The European Robin migrates to southern Europe for the winter. The majority of migrating birds who use techniques such as using the sun and the stars to help them, or previously seen landmarks, however this robin is believed to use quantum physics to navigate – it has an “inclination compass”, so it can differentiate between the pole and the equator, however it is unable to differentiate between North and South. This is because the robins’ internal compass measures the angle of the magnetic field line, so at the equator the magnetic field line is nearly parallel to the ground, whereas at the poles the field line is pretty much vertical. However, how exactly the robin does this is nsomewhat unknown, as the Earth’s magnetic field is far too weak for an animal to detect as we would know it, so this is where quantum physics comes in.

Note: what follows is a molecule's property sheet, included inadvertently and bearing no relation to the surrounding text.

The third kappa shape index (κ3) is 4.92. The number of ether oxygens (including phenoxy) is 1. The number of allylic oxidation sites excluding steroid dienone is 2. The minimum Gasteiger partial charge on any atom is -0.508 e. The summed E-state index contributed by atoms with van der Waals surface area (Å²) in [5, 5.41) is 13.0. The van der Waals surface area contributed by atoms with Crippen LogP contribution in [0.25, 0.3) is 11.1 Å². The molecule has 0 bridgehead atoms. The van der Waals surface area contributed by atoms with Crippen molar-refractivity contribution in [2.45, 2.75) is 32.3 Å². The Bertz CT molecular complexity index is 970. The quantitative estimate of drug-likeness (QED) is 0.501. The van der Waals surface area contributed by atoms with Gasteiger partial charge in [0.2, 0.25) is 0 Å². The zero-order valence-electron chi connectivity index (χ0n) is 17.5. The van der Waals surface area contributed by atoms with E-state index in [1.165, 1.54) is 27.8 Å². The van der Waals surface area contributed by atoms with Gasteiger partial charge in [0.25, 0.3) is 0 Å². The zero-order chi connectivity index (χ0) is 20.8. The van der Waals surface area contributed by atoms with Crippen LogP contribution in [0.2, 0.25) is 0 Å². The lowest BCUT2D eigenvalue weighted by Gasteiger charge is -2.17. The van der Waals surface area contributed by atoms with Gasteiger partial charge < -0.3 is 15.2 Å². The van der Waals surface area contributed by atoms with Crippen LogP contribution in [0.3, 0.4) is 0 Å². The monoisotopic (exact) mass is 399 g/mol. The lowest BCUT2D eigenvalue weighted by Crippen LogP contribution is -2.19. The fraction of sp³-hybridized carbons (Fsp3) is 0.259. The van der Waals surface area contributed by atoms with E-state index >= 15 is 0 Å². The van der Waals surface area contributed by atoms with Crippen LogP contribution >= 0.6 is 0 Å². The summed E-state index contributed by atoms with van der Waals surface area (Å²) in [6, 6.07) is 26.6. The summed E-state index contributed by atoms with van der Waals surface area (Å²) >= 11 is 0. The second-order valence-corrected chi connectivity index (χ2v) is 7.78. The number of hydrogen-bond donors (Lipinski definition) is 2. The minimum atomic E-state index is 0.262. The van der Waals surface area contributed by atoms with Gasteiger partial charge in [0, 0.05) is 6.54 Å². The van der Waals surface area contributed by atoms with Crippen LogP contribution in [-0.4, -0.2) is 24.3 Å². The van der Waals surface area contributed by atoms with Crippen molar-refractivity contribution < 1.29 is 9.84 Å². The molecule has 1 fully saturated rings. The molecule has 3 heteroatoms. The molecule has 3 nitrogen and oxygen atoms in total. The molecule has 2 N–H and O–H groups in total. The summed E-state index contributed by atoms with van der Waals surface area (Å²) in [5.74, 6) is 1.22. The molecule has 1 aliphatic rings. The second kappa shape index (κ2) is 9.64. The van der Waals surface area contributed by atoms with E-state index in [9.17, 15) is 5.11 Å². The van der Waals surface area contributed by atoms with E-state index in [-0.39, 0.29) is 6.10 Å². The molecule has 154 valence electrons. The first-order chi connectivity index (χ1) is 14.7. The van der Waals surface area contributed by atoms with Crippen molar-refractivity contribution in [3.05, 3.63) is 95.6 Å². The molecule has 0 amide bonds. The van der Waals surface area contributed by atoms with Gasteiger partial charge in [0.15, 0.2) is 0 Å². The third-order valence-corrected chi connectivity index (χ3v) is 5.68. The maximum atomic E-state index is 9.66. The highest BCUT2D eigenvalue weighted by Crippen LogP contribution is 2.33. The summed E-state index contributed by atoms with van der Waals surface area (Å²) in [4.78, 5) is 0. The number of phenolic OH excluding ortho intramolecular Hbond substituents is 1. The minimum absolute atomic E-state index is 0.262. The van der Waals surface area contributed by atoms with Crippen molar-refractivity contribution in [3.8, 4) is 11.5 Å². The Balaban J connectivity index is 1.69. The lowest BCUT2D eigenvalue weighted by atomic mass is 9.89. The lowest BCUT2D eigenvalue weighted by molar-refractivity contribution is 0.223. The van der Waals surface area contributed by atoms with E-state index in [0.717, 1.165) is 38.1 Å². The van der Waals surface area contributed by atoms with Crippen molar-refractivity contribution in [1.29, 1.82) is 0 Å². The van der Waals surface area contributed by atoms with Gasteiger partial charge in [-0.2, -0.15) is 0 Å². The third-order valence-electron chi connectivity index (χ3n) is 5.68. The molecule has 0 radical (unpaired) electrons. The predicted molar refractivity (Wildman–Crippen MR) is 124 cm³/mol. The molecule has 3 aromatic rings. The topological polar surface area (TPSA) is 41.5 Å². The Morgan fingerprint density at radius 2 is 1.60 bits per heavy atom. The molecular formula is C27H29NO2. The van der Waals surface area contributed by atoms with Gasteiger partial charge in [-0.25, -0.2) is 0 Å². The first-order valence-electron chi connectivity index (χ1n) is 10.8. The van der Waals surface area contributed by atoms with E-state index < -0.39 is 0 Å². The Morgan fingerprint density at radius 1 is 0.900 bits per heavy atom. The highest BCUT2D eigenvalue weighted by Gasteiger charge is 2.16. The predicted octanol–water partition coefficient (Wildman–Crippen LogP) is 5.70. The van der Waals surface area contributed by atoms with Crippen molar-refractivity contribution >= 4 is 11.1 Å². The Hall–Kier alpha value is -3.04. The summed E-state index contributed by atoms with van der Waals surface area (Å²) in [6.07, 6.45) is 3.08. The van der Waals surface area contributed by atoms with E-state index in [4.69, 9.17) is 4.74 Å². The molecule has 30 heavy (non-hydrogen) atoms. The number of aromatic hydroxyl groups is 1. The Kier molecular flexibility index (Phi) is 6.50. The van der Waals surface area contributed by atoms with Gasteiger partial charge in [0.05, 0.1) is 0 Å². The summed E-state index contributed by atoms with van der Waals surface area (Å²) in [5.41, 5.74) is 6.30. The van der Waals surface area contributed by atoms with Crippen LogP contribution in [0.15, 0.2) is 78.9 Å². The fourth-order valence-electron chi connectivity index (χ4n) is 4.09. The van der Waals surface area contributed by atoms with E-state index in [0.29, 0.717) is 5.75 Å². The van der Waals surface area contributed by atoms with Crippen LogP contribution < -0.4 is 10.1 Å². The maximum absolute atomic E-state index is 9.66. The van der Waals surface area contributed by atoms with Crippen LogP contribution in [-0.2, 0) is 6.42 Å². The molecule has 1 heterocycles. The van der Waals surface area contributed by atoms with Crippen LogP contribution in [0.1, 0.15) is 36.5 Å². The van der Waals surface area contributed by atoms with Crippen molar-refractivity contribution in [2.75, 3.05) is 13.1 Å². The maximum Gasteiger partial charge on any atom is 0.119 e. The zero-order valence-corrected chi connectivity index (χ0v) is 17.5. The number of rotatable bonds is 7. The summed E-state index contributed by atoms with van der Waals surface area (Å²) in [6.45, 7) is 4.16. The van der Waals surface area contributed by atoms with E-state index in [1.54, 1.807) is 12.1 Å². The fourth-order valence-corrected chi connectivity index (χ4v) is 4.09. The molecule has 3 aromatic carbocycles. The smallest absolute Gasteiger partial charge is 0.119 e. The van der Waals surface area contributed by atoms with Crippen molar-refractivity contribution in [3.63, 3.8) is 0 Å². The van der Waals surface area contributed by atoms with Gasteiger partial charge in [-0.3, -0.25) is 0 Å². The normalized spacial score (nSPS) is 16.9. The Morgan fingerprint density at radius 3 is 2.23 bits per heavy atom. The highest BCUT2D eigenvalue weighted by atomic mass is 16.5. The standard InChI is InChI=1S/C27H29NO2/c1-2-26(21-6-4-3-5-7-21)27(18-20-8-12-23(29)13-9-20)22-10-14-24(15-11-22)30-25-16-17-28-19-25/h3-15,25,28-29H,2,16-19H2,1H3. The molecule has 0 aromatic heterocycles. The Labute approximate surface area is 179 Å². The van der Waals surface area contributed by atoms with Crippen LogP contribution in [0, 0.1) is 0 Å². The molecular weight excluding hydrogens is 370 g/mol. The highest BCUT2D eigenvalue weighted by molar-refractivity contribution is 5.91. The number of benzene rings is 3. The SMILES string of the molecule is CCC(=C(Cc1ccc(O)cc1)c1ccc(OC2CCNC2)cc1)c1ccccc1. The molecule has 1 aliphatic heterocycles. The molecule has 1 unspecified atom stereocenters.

But what is Quantum Physics? This is where it is clear that it is much easier to explain this whole process in a book, rather than in a single blog post. Quantum physics is a fairly modern strand of Physics which deals with the “spooky” world inside atoms, where the laws of Classical Physics no longer apply. The Quantum world deals with completely counter-intuitive ideas, for example the Entanglement theory states that two entangled electrons will ‘communicate’ with each other in such a way that if something happens to one atom, instantaneously the other will react, meaning that this message is sent faster than the speed of light, which according to classical physics, is impossible. There is also wave-particle duality, and the famous ‘Schrodinger’s Cat’ which shows that the mere act of measurement erases the quantum properties, along with many other equally confusing concepts of Quantum Physics. Anyway, after this extremely brief and probably confusing summary of quantum physics, I shall attempt to explain how exactly the robin does navigate.